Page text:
Involvement of endogenous HIF-1 in Lpin1 regulation was tested in cells transformed with the full-length Lpin1 promoter construct and overexpressing the wild-type or SA mutant form of the HIF-1α MTD under hypoxia. Overexpression of wild-type MTD (MAPK-target domain), a 42 amino acid long fragment of HIF-1α containing its MAPK modification sites, specifically inhibits HIF-1α by blocking its phosphorylation and triggering its nuclear export, while the mutant SA form of MTD lacks the MAPK sites and is inactive (Mylonis et al., 2008). In cells expressing wild-type MTD the hypoxic activation of Lpin1 promoter was virtually abolished but persisted in those cells expressing the mutant SA MTD form (Fig. 8B), providing further evidence that HIF-1 is the major transcriptional activator of Lpin1 gene under hypoxia.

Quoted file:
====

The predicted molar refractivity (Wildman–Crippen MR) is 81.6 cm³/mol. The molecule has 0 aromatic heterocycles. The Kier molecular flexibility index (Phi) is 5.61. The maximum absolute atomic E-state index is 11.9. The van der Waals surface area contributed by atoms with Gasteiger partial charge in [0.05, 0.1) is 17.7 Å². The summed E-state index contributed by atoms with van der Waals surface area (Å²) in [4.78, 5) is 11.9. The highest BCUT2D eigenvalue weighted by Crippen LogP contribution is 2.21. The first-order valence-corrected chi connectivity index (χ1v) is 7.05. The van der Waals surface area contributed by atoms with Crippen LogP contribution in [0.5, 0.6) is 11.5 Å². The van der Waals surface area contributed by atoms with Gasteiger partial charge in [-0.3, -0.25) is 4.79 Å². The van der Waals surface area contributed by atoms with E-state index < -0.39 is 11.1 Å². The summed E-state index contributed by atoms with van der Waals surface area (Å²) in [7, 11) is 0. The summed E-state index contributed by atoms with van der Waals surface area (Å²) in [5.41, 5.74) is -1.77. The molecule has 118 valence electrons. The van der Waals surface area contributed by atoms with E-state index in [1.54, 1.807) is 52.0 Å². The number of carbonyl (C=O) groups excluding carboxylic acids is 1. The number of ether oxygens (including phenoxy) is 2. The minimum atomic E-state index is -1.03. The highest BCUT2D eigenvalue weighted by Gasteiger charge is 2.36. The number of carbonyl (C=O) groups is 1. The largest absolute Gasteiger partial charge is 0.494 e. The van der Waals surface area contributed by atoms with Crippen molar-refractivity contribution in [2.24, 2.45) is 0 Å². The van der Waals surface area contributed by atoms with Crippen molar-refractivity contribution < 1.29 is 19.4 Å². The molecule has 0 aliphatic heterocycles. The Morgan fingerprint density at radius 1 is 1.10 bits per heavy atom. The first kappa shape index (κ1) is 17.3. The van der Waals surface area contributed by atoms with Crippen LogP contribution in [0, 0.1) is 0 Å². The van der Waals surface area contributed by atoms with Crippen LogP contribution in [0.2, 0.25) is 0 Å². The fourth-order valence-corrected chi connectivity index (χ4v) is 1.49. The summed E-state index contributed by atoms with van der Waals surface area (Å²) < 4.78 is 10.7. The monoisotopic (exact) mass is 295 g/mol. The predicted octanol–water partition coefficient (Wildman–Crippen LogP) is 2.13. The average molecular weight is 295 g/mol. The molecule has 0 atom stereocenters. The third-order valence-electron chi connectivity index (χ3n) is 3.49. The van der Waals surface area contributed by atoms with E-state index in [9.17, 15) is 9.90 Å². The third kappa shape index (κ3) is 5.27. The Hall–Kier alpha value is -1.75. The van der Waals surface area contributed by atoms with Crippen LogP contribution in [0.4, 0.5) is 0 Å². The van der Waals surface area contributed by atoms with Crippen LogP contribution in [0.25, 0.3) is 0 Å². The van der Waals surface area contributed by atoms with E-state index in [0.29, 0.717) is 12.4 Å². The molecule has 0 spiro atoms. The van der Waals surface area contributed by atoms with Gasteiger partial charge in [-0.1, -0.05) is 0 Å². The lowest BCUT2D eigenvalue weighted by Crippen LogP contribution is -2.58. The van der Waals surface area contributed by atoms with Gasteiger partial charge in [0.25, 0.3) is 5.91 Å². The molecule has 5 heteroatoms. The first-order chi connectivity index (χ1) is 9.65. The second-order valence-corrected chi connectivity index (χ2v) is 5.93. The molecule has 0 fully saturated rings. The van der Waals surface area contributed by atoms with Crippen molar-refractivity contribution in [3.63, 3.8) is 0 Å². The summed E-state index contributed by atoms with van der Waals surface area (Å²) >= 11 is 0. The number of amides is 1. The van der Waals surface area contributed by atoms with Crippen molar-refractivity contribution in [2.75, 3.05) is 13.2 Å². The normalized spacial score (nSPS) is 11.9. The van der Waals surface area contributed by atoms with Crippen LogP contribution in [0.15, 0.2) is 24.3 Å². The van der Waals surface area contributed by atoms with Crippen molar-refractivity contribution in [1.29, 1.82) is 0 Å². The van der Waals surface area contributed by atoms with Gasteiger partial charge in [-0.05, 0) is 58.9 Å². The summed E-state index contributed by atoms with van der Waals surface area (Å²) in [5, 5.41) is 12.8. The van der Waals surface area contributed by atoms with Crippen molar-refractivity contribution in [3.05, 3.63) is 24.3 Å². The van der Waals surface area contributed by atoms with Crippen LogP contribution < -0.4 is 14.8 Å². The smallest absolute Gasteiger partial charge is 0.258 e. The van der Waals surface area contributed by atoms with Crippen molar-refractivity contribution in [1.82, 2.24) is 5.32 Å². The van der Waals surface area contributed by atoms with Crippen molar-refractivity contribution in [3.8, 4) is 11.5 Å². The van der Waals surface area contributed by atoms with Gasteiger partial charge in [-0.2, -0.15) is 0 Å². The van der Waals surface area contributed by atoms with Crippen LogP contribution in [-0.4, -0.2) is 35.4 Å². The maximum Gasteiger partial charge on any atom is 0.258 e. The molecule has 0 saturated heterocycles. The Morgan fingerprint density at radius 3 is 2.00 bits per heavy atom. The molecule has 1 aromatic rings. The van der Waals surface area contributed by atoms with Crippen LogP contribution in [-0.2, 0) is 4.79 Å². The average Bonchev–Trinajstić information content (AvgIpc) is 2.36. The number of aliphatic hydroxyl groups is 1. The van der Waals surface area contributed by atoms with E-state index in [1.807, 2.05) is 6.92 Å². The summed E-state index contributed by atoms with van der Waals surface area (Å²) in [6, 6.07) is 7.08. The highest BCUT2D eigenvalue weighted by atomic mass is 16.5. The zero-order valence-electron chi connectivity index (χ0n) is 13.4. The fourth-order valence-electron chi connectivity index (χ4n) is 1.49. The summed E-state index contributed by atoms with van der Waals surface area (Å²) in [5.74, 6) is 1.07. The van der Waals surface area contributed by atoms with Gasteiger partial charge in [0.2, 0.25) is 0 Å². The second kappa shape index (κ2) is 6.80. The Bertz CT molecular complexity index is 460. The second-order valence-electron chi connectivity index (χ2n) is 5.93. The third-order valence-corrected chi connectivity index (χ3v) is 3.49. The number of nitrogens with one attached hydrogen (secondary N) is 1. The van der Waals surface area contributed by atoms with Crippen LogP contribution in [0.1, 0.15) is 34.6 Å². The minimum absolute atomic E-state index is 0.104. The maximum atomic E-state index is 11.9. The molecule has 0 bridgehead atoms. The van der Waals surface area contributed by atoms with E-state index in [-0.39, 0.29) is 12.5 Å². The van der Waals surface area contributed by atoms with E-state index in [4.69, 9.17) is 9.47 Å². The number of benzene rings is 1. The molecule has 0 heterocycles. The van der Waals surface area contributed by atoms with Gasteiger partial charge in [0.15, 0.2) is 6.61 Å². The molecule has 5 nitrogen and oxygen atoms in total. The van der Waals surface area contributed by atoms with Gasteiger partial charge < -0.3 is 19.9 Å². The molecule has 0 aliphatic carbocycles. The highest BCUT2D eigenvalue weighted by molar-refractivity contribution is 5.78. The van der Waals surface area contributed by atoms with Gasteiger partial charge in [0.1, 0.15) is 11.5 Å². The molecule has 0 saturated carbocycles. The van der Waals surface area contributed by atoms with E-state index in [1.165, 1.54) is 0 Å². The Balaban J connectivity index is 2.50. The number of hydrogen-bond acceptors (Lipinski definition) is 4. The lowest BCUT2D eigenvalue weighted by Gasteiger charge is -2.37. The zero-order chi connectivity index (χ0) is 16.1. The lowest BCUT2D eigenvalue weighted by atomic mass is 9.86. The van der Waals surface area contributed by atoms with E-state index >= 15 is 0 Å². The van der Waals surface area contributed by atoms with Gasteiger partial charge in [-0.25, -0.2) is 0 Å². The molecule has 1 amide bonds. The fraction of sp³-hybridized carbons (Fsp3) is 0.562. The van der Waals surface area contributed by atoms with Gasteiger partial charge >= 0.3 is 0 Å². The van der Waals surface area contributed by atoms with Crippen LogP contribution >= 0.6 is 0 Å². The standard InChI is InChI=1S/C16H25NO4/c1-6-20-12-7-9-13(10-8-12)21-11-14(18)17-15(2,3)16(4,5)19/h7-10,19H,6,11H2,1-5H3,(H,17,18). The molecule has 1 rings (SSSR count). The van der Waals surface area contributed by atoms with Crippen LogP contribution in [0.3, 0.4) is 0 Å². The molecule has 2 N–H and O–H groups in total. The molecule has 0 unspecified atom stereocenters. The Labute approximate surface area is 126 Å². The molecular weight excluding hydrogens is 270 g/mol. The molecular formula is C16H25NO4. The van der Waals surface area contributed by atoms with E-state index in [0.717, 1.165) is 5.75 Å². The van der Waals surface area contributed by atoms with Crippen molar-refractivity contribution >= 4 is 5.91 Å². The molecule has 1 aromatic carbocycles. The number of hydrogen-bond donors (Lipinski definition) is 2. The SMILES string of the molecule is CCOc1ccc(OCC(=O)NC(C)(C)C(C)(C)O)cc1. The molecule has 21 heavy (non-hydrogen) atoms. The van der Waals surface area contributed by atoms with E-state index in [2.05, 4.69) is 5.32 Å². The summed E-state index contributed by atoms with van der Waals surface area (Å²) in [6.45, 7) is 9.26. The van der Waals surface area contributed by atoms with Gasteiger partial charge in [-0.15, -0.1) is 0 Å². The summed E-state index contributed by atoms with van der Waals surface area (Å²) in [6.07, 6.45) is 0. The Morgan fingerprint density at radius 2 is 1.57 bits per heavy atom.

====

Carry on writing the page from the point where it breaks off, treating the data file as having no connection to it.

Direct binding of HIF-1α to HRE1 was tested by chromatin immunoprecipitation using Huh7 cells cultured under hypoxia or normoxia. The Lpin1 promoter region containing HRE1 was greatly enriched in anti-HIF-1α immunoprecipitates of DNA-protein complexes isolated from hypoxically treated cells in comparison to rabbit IgG immunoprecipitates or anti-HIF-1α immunoprecipitates from normoxic cells (Fig. 8C,D). Therefore, HIF-1α not only activates but also physically associates with the Lpin1 promoter.